I met David in person thanks to a felicitous encounter in a train carriage, en route from London to the opening of an exhibition of Brazilian art at Modern Art Oxford. Having learnt, from those newsbulletin pages, that the artists I was researching as a student of Latin American art history had had large retrospectives in mid ’60s London was still a revelation. I had many questions. David indulged my impromptu interview with good grace, and great anecdotes, before turning his attention and mine toward finding out more about the work of a young artist, quietly seated opposite. This gesture, of encouraging fellow artists (or would- or could- be artists), became familiar to me. It was not only generosity, but also camaraderie, curiosity, commitment. In writing about a great artist who has so recently left us, it seems an appropriate tribute to also note that he was a great teacher and mentor to many – formally (through roles at St Martins and the Slade in the 1970s) but also less so via a multitude of such encounters, and through the most open and expansive of his collective enterprises, the London Biennial, founded in 1998.
Medalla was at the heart of an eventual opportunity to organise an exhibition that would make visible the intricate web of artists and ideas put into place and held together by Signals. In 1990s London, Medalla had befriended the then-student artist Gabriel Kuri, who in 2015 invited David to participate in an exhibition at Kurimanzutto gallery in Mexico City. Not long after that, the idea of an exhibition concerning Signals was born, and Jose Kuri and Monica Manzutto asked me if I would like to do it. In the process of research, I turned again to my dog-eared set of newsbulletins, scouring the pages for names less recognised in association with Signals. I began to draw up a long list that included those celebrated elsewhere but less remembered here (Lily Greenham, Harry Kramer, Nena Saguil) and those brought together by one of Signals’ final exhibitions from 1966, ‘Soundings Three’, a survey of experimental British art which included artists fostered by regional scenes and schools. I borrowed Signals’ idea of the ‘pilot’ show, a collective exhibition that does not conform to a pre-defined theme, but sets out to see how combining artistic tendencies might make perceptible their shared concerns. We intended to do the opposite of exhausting the history of Signals, but to be generative. In this spirit, the exhibition’s title (‘If you like I shall grow’) was suggested by Gabriel, and this was also taken from a newsbulletin page, where fragments of Mayakovski’s 1914 poem ‘A Cloud in Trousers’ are coupled with photographs of Medalla’s Cloud Canyons bubble machines.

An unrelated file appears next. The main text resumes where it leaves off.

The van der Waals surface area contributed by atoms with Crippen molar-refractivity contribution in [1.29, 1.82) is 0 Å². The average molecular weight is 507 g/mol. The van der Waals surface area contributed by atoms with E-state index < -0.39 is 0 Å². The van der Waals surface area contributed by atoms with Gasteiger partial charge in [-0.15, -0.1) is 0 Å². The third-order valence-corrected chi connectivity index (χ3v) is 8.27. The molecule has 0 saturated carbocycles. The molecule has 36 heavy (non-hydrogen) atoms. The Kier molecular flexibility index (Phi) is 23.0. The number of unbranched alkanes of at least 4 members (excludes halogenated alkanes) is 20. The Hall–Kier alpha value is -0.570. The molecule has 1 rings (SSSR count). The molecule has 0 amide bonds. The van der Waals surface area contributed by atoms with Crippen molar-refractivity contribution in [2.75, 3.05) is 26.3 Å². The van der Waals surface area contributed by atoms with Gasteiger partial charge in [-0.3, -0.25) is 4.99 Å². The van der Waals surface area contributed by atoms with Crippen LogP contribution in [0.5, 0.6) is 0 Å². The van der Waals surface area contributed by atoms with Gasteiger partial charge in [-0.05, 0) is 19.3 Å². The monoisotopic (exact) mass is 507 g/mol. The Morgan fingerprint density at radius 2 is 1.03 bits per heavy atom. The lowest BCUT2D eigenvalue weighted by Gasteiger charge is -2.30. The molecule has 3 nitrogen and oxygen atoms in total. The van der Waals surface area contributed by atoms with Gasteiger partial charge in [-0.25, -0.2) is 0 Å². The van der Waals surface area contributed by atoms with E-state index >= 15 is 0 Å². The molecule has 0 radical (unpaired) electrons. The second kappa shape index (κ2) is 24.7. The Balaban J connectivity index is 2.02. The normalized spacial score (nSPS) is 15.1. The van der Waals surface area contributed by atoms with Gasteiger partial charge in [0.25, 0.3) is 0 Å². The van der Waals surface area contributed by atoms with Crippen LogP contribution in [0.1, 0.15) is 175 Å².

By the time the exhibition project took shape, David was embarking on another journey, from Berlin to Manila, where he continued work for the last two years of his life, with friends, old and new, and with his husband and long-term collaborator, the artist Adam Nankervis. Adam and David’s last works are the most tender of their uncountable impromptu performances. To make a series of photographs that began in 2016, Adam gently laid found materials on David’s face. This daily ritual was, as Adam has said, a biography, an autobiography, a document of past actions, and ‘something more intimate, a document of the moment, a spellbinding action within our friendship’.
Is the UK finally getting serious about Eurovision?